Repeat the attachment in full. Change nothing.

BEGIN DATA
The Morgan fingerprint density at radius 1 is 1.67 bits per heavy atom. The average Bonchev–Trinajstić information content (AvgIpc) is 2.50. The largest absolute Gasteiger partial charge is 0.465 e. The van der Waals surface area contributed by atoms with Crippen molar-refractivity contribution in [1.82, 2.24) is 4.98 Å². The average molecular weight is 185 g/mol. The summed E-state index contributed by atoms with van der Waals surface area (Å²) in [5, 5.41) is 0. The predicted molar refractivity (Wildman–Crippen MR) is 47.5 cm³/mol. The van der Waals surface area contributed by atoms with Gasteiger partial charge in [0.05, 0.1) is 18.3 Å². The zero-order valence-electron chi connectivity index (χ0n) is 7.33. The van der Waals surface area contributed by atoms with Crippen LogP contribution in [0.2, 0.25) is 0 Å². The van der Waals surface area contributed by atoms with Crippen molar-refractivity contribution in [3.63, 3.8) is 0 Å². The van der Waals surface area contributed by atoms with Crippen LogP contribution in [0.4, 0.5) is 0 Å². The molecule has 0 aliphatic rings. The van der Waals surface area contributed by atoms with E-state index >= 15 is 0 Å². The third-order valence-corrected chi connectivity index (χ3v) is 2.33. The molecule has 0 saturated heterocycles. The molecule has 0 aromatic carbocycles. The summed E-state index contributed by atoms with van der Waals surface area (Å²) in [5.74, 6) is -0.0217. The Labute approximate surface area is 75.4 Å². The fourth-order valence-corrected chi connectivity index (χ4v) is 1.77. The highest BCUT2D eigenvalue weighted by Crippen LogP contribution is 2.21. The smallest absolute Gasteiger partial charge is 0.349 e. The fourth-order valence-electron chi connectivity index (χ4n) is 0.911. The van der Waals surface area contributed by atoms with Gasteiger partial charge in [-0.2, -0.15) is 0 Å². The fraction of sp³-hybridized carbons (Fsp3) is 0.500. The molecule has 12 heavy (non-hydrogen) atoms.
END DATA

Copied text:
The Morgan fingerprint density at radius 1 is 1.67 bits per heavy atom. The average Bonchev–Trinajstić information content (AvgIpc) is 2.50. The largest absolute Gasteiger partial charge is 0.465 e. The van der Waals surface area contributed by atoms with Crippen molar-refractivity contribution in [1.82, 2.24) is 4.98 Å². The average molecular weight is 185 g/mol. The summed E-state index contributed by atoms with van der Waals surface area (Å²) in [5, 5.41) is 0. The predicted molar refractivity (Wildman–Crippen MR) is 47.5 cm³/mol. The van der Waals surface area contributed by atoms with Gasteiger partial charge in [0.05, 0.1) is 18.3 Å². The zero-order valence-electron chi connectivity index (χ0n) is 7.33. The van der Waals surface area contributed by atoms with Crippen LogP contribution in [0.2, 0.25) is 0 Å². The van der Waals surface area contributed by atoms with Crippen molar-refractivity contribution in [3.63, 3.8) is 0 Å². The van der Waals surface area contributed by atoms with Crippen LogP contribution in [0.4, 0.5) is 0 Å². The molecule has 0 aliphatic rings. The van der Waals surface area contributed by atoms with E-state index >= 15 is 0 Å². The third-order valence-corrected chi connectivity index (χ3v) is 2.33. The molecule has 0 saturated heterocycles. The molecule has 0 aromatic carbocycles. The summed E-state index contributed by atoms with van der Waals surface area (Å²) in [5.74, 6) is -0.0217. The Labute approximate surface area is 75.4 Å². The fourth-order valence-corrected chi connectivity index (χ4v) is 1.77. The highest BCUT2D eigenvalue weighted by Crippen LogP contribution is 2.21. The smallest absolute Gasteiger partial charge is 0.349 e. The fourth-order valence-electron chi connectivity index (χ4n) is 0.911. The van der Waals surface area contributed by atoms with Gasteiger partial charge in [-0.2, -0.15) is 0 Å². The fraction of sp³-hybridized carbons (Fsp3) is 0.500. The molecule has 12 heavy (non-hydrogen) atoms.